Trailer Park Boys became an internationally hit mockumentary, sitcom, dark, and crime comedy series over the years, which brought the three leading cast members into the limelight. The series premiered in 2001. However, it was not the first time the three guys met.
Wells, Tremblay, and Smith appeared together in The Cart Boy, directed by Mike Clattenburg, in 1995. Several elements in the film matched those in the series. For instance, Ricky’s personality is the same in the film and the series, but his occupation differs.
Wells and Tremblay appeared in a short film, One Last Shot, directed and written by Clattenburg in 1998. The Trailer Park highlights the adventures the three former convicts go through while trying to fit into their new lives in the fictional ‘Sunnyvale Trailer Park.’
Though a Canadian original, the series was released in several countries and became successful everywhere. The trailer parks in the series were filmed on real trailers, neighborhood yards, and roads. However, the series was successful enough to build the trailers till it shifted to Netflix.
Is Trailer Park Boys Scripted?
Trailer Boys is loosely scripted. The characters only get basic points while they make further decisions and frame sentences on their own. The scenes are shot using hand-held cameras, and the characters often directly interact with the crew members, especially when the episodes start.
The mockumentary applies these tactics to make it look more real. Moreover, the three leading boys confessed that several popular moments were unscripted. Similarly, the viewers find it too natural to be scripted.
The mockumentary series was scripted in the beginning for two reasons when it used to air on Showcase. First, the trio, Robb Wells (plays Ricky), John Paul Tremblay (plays Julian), and Mike Smith (plays Bubbles), were non-actors in the beginning. Wells and Tremblay, the high-school buddies, co-owned a pizza joint before launching Trailer Park Boys.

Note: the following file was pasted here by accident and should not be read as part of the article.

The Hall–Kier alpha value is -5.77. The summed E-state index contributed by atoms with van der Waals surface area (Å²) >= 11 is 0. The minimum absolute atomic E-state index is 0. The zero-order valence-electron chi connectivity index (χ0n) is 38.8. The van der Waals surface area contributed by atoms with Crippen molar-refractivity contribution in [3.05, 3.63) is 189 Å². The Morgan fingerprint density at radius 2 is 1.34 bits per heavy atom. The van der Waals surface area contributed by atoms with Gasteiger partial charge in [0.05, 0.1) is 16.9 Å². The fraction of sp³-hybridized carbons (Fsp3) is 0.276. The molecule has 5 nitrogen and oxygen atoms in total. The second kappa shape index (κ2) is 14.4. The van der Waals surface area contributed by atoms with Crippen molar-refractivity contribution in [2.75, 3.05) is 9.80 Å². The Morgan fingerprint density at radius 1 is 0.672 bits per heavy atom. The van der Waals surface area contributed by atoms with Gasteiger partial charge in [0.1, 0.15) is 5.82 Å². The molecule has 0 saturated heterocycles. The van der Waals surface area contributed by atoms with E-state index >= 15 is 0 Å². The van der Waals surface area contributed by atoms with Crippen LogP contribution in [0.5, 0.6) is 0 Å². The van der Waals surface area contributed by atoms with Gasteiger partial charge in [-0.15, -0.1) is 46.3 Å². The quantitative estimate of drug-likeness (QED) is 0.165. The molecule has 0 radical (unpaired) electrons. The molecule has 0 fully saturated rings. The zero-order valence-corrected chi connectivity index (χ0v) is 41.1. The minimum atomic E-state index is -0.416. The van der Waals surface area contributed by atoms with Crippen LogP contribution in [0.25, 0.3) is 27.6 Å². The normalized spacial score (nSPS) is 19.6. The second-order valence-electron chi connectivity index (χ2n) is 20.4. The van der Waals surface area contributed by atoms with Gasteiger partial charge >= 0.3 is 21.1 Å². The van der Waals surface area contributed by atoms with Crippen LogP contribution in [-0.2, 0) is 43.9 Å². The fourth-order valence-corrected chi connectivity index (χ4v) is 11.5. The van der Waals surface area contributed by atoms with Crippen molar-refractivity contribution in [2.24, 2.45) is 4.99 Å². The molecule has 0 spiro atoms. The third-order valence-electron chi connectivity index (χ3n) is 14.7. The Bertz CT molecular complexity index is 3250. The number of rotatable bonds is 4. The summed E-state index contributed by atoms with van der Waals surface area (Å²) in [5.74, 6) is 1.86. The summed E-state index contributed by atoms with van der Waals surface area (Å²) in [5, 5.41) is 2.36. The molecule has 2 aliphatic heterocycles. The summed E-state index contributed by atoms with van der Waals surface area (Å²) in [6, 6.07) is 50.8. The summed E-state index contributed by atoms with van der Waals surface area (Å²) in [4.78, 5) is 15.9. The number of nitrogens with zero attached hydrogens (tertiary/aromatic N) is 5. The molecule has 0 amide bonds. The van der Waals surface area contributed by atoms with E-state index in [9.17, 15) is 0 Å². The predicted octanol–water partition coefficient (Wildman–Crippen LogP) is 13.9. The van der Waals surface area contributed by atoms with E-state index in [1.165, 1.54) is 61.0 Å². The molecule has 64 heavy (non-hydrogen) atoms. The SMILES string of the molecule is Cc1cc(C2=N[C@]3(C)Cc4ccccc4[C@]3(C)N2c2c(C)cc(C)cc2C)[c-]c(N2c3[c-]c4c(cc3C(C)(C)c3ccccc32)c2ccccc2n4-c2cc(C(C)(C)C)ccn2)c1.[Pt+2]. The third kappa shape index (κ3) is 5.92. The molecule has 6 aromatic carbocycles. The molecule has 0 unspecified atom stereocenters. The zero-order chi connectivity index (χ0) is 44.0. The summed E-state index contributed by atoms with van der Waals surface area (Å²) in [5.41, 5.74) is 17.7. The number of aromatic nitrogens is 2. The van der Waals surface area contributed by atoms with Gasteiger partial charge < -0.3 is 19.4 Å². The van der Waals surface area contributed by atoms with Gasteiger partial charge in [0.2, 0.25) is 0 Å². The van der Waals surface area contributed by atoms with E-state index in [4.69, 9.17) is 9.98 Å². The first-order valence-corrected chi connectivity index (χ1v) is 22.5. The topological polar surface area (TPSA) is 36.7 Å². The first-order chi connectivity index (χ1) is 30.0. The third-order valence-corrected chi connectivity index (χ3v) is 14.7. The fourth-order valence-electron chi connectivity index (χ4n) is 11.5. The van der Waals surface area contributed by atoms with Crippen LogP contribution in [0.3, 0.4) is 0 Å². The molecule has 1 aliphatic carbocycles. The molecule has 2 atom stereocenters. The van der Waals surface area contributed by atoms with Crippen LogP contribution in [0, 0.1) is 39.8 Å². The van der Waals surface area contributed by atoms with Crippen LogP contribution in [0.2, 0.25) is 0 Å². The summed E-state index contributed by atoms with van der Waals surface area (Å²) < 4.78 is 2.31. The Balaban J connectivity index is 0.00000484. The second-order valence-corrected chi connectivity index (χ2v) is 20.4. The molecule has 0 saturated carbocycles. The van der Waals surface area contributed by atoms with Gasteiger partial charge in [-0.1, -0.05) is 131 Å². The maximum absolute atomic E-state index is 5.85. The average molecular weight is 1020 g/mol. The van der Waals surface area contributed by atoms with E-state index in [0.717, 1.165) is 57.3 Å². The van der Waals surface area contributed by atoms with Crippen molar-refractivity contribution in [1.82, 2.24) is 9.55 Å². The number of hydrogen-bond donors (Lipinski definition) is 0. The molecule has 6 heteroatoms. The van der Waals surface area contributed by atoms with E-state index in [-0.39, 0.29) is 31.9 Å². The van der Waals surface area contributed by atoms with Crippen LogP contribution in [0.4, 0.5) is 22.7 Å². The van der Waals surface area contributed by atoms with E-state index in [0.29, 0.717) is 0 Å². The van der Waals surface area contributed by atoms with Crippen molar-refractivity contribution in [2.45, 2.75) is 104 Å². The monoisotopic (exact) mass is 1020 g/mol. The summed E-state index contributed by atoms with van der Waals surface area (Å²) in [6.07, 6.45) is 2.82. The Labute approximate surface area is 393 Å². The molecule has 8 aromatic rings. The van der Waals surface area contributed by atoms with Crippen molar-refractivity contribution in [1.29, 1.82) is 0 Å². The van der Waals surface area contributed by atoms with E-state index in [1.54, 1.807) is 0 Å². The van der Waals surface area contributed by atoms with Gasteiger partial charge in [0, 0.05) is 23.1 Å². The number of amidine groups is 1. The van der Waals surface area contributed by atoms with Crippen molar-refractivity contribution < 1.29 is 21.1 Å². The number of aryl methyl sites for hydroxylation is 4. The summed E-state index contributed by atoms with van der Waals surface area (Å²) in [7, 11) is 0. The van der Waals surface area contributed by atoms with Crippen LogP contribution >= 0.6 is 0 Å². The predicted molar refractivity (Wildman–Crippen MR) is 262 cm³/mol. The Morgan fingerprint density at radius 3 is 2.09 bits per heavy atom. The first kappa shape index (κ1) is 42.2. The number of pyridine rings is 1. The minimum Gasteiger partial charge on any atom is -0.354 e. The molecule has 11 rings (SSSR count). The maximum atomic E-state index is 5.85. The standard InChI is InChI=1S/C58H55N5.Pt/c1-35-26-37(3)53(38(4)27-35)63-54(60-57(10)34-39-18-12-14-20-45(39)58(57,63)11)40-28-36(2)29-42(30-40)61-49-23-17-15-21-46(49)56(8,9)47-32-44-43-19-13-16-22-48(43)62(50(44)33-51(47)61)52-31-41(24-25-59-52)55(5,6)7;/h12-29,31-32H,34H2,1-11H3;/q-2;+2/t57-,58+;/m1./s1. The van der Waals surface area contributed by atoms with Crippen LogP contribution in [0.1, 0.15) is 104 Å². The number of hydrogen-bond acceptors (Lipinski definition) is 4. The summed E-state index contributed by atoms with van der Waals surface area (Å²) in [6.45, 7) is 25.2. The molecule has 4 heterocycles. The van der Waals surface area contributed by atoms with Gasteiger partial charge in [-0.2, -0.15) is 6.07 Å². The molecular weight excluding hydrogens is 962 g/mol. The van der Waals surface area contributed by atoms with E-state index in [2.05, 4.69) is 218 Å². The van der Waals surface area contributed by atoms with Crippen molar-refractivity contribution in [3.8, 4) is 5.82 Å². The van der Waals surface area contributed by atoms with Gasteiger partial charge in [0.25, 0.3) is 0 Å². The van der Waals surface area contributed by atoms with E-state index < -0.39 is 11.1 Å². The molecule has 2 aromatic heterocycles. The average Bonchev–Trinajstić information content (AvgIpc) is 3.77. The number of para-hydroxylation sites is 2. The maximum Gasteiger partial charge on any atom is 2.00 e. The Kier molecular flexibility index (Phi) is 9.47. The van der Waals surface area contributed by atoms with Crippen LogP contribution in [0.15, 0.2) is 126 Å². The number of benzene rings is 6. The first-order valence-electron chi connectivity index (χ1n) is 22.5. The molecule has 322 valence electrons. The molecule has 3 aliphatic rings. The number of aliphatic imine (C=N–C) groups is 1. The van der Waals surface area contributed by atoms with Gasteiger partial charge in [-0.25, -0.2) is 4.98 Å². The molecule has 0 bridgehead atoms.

Second, Showcase ordered a script before the first season, though the trio did not plan for it. The remaining actors were mostly behind the camera. When the show shifted to Netflix, the trio embraced the script. However, they had to do longer shots due to a reduced budget.
A Reddit user claimed to have seen Ricky changing his lines after every take in the eighth season in 2013. So, the actors know their characters well and can frame their own sentences. It became Showcase’s highest-rated Canadian original series, though it took some time.
Many actors from the series often make public appearances in their characters, which might be considered unprofessional in theatre, to show that the series is non-fictional.
Trailer Park Boy Reviews
Most viewers on various review aggregators considered Trailer Park Boys the best and the most humorous series. It had a bold opening in the first season that stood with the expectations of the viewers. The dry humor and the Canadian tone make it more addicting.
The quirky characters and outlandish plot draw more viewers. It is an adult comedy where the guys make poor choices and sell pot. Thus, it is a great show, though not for kids. It includes fist violence, substance abuse, liquor, sex, and guns, and the adults watching it should possess basic maturity to get the humor.
Some viewers appreciate the growth of the characters throughout the thirteen seasons because the characters do not remain young forever. They adapt to the change in time, be realistic, and always stay connected to each other.
Bubbles is only screwed with his appearance more than other characters who are screwed in their lives. It makes Bubbles look realistic, like an ordinary person, while the remaining characters make the viewers laugh through their poor choices.
The series has been so popular that the creator released twelve seasons, the first seven on Showcase and remaining on Netflix. Apart from that, it also inspired some films, comics, and television series.
For instance, the film Trailer Park Boys was released in black-&-white 1999. Trailer Park Boys: The Movie was released in October 2006. Trailer Park Boys: Countdown To Liquor Day is another film based on the series released in 2009. The third film, Don’t Legalize, was released in 2014.
Further, two specials were released in 2014 and 2016. Devil’s Due Publishing collaborated with the Trailer Park Boys to make a comic book based on the series in 2021.